by Jeff Parkes ©
Sarah White saw the pamphlet in the
public library. It featured a coloured picture of a town with wide boulevards
for streets, well-spaced houses with trees around them, factories, churches,
and a river with steamboats tied up along the waterfront.
Kansas Territory, the caption read. Come one, come all. It's the grandest
country, and the situation of Wheeler is such as to scarcely admit a doubt of
it becoming, in a short time, a large and important place. A most delightful
location on the Missouri River.
Gazing at the colourful picture Sarah
felt drawn towards it. Perhaps here lay the answer - to turn her back on New
York and head for the new lands in the West. Only 35 she felt nearer 45 and was
convinced she looked it. For nearly twenty years she had been imparting
knowledge to children reluctant to receive it. Her parents were both dead, her
sister moved far away to Chicago, and there was no one left in New York to care
where she went or what she did.
Her mind was fully made up when she
read in the pamphlet that: A score of schoolteachers are needed. We want them
immediately and they will do much good. Yes, Kansas was obviously the promised
land and Wheeler its paradise. A friendly neighbour was not so sure.
"The West is full of savage, heathen Indians, my dear. They do
unspeakable things to women - I daren't even think about it."
exaggerated, I should imagine. Anyway, they've all been placed on reservations,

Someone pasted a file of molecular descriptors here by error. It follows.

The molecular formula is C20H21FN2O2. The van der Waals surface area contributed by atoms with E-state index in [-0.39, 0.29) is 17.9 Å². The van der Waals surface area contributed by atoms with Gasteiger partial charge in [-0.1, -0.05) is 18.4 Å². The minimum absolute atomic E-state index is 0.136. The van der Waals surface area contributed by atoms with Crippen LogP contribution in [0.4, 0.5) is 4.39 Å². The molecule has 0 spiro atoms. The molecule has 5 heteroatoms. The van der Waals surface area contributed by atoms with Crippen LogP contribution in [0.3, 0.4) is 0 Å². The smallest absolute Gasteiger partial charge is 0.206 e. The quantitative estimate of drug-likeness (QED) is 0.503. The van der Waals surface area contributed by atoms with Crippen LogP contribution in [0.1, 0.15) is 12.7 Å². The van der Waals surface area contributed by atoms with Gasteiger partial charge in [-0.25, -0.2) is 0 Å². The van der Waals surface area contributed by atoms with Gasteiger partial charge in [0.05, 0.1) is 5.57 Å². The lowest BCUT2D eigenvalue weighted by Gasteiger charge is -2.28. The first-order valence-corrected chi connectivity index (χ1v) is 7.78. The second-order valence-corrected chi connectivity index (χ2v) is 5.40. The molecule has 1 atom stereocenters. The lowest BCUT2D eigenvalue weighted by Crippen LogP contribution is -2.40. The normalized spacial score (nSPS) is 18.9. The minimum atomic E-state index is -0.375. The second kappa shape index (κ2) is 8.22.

well away from the towns."
"And then there's the cowboys," the
neighbour relentlessly persisted. "No virtuous woman is safe near a cowboy."
"You read too many dime novels, Mrs Turner," Sarah laughed.
"Maybe I do, but mark my words, there's more than a hint of truth in
Kansas Territory was legally opened for settlement in 1854. Four
years later, when Sarah was journeying to Wheeler, settlers were swarming
towards the wide open spaces. Towns were springing up everywhere, each one
proclaiming its virtues to a willing public. After a long train journey to St.
Louis and a five hundred mile riverboat trip up the Missouri, Sarah stood on a
rough wooden jetty and gazed at the town of Wheeler.
There were no
churches or schools; no fine residences or wide boulevards. Rather less than
two hundred dwellings made up the town of Wheeler, mostly made from wagon
side-boards or sod slabs, and with roofing made from hay thatch or canvas. One
rambling, muddy street ran between the flimsy structures.
the makeshift pontoon, which was the only visible evidence of a waterfront,
Sarah felt annoyed and bitter. She wished she could board the river boat and
sail away, but it was too late.
Picking up her two heavy bags, she
grimly walked up the street looking with distaste at the ramshackle buildings
on each side. A large sign on one bore the legend WHEELER GAZETTE. In the
window were several pamphlets identical to the one she had obtained in New